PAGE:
Lamenting the corporate campus

Where have you gone, John D. Rockefeller? One hundred years ago, when Rockefeller began to donate outrageous amounts of cash to various charities, philanthropic giving – even grandiose giving – by the rich was considered a moral duty. Most of today’s philanthropists hardly resemble The Deacon. Instead, for many modern philanthropists, charitable giving has become just another investment. With charity recipients, including universities, becoming more accountable for their largesse, the university student increasingly encounters buildings and curricula inundated with memorable placards and corporate logos – charitable giving no longer comes with no strings attached. Although unavoidable in today’s climate of lowered public higher education funding and bloated university missions, it is with some nostalgia the Commercial Age longs for the gilded.

Andrew Carnegie said, “The man who dies rich dies disgraced.” Encouraged by him, the tycoons nee robber-barons shared some of their largesse in grand ways. Carnegie himself provided the funds to construct 2,800 libraries nationwide. Rockefeller built the campuses of the University of Chicago and Spelman College in Atlanta. Cornelius Vanderbilt gave New York its Grand Central Station. And although their names have been celebrated a century later for these acts, they did not expect any direct commercial benefit to come of their generosity.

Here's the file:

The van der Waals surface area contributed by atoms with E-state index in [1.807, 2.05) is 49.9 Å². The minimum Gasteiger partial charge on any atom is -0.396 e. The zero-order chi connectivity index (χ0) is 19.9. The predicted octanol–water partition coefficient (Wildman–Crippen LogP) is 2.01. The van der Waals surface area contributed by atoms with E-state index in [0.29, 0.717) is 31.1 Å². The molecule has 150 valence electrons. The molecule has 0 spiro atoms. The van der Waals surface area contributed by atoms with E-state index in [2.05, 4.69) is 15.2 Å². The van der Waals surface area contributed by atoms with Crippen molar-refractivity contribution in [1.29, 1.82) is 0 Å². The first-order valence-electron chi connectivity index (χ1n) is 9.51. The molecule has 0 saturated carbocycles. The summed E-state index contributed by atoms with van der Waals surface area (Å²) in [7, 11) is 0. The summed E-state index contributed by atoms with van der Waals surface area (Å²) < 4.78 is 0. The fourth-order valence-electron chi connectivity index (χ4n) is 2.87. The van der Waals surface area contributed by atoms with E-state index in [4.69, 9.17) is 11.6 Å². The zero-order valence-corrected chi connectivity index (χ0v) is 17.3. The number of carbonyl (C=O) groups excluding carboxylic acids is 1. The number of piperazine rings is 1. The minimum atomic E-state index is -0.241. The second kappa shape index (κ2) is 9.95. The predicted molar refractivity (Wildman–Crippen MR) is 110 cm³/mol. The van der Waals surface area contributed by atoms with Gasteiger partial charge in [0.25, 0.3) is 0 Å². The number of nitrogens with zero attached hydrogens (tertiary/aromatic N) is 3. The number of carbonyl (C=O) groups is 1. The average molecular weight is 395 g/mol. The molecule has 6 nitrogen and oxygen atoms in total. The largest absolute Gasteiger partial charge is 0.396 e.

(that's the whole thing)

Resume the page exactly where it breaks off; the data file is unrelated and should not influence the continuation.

Today’s donations to universities come with heavy strings. From the Tostitos Fiesta Bowl to the Merchant and Gould Technology Alcove to the numerous business-academic partnerships, corporations are expecting a return as a condition of their beneficence. No longer are they content to give for the sake of giving but rather as a means to acquire more wealth. In today’s world, Carnegie’s message has perversely mutated: “The giver who gets nothing for their gift dies disgraced.”

Accountants and management consultants will argue that this is for the best. They will extol the merits of university-corporation synergies created, revenue opportunities exploited, and win-win situations found. They will croon at the benefits of not mere academic research, but directed and commercially-viable research. They will fete the systems of the workplace being applied to the construct of academia. Yet they will somehow miss the point. The academy is not merely a revenue stream. The academy is an endeavor tracing back millennia prior to Adam Smith and his invisible hand. And now it must come as a laborer to ask him for its bread. And the more’s the pity.